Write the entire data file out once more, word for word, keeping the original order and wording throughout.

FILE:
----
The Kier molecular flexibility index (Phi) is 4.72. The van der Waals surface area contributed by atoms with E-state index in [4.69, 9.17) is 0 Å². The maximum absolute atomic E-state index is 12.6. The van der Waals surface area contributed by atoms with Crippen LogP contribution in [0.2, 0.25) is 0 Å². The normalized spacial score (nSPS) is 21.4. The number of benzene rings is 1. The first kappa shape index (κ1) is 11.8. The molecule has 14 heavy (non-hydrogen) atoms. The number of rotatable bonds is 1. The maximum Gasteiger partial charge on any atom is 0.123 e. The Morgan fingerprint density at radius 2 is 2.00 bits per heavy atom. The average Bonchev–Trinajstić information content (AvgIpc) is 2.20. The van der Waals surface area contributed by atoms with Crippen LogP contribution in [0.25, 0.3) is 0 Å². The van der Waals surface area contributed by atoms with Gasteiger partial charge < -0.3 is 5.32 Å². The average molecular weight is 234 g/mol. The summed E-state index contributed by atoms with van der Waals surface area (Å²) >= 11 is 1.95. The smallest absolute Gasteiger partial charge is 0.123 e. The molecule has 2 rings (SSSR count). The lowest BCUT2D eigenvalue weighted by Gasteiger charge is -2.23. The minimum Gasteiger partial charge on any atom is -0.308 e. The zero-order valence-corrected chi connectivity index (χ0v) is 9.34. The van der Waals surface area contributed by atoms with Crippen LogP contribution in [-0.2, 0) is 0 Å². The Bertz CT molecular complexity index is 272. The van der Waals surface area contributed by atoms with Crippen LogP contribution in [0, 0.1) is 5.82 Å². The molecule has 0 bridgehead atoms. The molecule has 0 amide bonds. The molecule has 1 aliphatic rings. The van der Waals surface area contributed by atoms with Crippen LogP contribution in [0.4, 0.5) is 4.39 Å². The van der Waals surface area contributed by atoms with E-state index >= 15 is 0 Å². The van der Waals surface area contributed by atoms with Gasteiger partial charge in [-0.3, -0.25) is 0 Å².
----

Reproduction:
The Kier molecular flexibility index (Phi) is 4.72. The van der Waals surface area contributed by atoms with E-state index in [4.69, 9.17) is 0 Å². The maximum absolute atomic E-state index is 12.6. The van der Waals surface area contributed by atoms with Crippen LogP contribution in [0.2, 0.25) is 0 Å². The normalized spacial score (nSPS) is 21.4. The number of benzene rings is 1. The first kappa shape index (κ1) is 11.8. The molecule has 14 heavy (non-hydrogen) atoms. The number of rotatable bonds is 1. The maximum Gasteiger partial charge on any atom is 0.123 e. The Morgan fingerprint density at radius 2 is 2.00 bits per heavy atom. The average Bonchev–Trinajstić information content (AvgIpc) is 2.20. The van der Waals surface area contributed by atoms with Crippen LogP contribution in [0.25, 0.3) is 0 Å². The van der Waals surface area contributed by atoms with Gasteiger partial charge < -0.3 is 5.32 Å². The average molecular weight is 234 g/mol. The summed E-state index contributed by atoms with van der Waals surface area (Å²) >= 11 is 1.95. The smallest absolute Gasteiger partial charge is 0.123 e. The molecule has 2 rings (SSSR count). The lowest BCUT2D eigenvalue weighted by Gasteiger charge is -2.23. The minimum Gasteiger partial charge on any atom is -0.308 e. The zero-order valence-corrected chi connectivity index (χ0v) is 9.34. The van der Waals surface area contributed by atoms with Crippen LogP contribution in [-0.2, 0) is 0 Å². The Bertz CT molecular complexity index is 272. The van der Waals surface area contributed by atoms with Crippen LogP contribution in [0, 0.1) is 5.82 Å². The molecule has 0 bridgehead atoms. The molecule has 0 amide bonds. The molecule has 1 aliphatic rings. The van der Waals surface area contributed by atoms with Crippen LogP contribution in [0.4, 0.5) is 4.39 Å². The van der Waals surface area contributed by atoms with E-state index >= 15 is 0 Å². The van der Waals surface area contributed by atoms with Gasteiger partial charge in [-0.3, -0.25) is 0 Å².